426 U.S. 794 (1976), 74-1607, Hughes v. Alexandria Scrap Corp.

Docket Nº:No. 74-1607
Citation:426 U.S. 794, 96 S.Ct. 2488, 49 L.Ed.2d 220
Party Name:Hughes v. Alexandria Scrap Corp.
Case Date:June 24, 1976
Court:United States Supreme Court
 
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Page 794

426 U.S. 794 (1976)

96 S.Ct. 2488, 49 L.Ed.2d 220

Hughes

v.

Alexandria Scrap Corp.

No. 74-1607

United States Supreme Court

June 24, 1976

Argued January 21, 1976

APPEAL FROM THE UNITED STATES DISTRICT COURT

FOR THE DISTRICT OF MARYLAND

Syllabus

As part of a complex plan for ridding the State of abandoned automobiles, a Maryland statute provided that anyone in possession of an inoperable automobile over eight years old ("hulk") could transfer it to a licensed scrap processor, who then could claim a "bounty" from the State for its destruction, without delivery to the processor or subsequent submission to the State of any documentation of title. In 1974, the statute was amended to require a processor to submit title documentation in order to receive a bounty. But the documentation requirements differ as between a processor with a plant in Maryland and an out-of-state processor. The former need only submit an "indemnity agreement" in which an unlicensed hulk supplier certifies his own right to the hulk and agrees to indemnify the processor for any third-party claims arising from its destruction; the non-Maryland processor must submit either a certificate of title, a police certificate vesting title, or a bill of sale from a police auction. Appellee is a Virginia processor participating in the Maryland plan whose supply of bounty-eligible hulks received from Maryland sources declined after enactment of the 1974 amendment. Appellee brought suit claiming that the amendment violated the Commerce Clause, and denied appellee equal protection of the laws. A three-judge District Court granted summary judgment for appellee, and enjoined Maryland from giving further effect to the part of the 1974 amendment that restricts the right to obtain bounties based on indemnity agreements to Maryland processors only.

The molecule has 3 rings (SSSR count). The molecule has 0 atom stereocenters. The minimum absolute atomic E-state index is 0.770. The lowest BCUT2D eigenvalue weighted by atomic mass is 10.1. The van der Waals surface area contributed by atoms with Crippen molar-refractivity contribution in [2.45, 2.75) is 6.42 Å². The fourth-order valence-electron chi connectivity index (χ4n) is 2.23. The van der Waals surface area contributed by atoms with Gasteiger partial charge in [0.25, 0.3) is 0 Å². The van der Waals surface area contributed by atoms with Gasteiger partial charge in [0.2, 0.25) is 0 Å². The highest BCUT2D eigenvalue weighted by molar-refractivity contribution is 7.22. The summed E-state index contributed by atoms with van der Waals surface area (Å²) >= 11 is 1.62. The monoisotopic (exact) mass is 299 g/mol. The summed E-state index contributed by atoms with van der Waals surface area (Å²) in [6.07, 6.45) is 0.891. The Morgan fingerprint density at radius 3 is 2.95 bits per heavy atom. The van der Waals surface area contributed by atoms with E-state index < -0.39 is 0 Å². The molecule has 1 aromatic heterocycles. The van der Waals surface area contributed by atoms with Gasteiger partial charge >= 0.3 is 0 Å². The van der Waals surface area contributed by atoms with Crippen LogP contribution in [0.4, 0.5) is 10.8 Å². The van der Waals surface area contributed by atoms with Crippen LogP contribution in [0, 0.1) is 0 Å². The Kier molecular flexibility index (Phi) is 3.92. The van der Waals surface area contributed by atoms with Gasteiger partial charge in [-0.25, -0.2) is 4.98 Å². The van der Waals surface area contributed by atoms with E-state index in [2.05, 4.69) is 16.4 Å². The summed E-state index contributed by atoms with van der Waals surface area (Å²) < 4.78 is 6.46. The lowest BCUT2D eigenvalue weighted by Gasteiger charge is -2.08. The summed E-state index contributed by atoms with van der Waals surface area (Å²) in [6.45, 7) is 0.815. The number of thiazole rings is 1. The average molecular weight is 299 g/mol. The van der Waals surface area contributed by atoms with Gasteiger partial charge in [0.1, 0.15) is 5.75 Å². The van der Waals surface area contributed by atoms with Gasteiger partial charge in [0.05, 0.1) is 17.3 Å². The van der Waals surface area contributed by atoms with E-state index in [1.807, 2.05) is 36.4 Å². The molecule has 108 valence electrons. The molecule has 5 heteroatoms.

Held:

1. The amendment does not constitute an impermissible burden on interstate commerce in violation of the Commerce Clause. Pp. 802-810.

(a) Maryland's amendment of its statute was not the kind of action with which the Commerce Clause is concerned. Maryland has not sought to prohibit the interstate flow of hulks or to regulate the conditions under which the flow may occur, but,

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[96 S.Ct. 2491] rather, has entered into the market itself by offering bounties to bid up the price of hulks; an impact on interstate commerce has occurred only because the amendment made it more lucrative for unlicensed suppliers to dispose of their hulks in Maryland instead of taking them out of the State. Pp. 804-806.

(b) Nothing in the purposes of the Commerce Clause forbids a State's entry into the market as purchaser of potential articles of interstate commerce where the State restricts its trade to its own citizens. Although the practical effect of the 1974 amendment was to channel the benefits of the bounties to domestic processors, no trade barrier of the type forbidden by the Commerce Clause impedes movement of hulks out of the State. Pp. 807-810.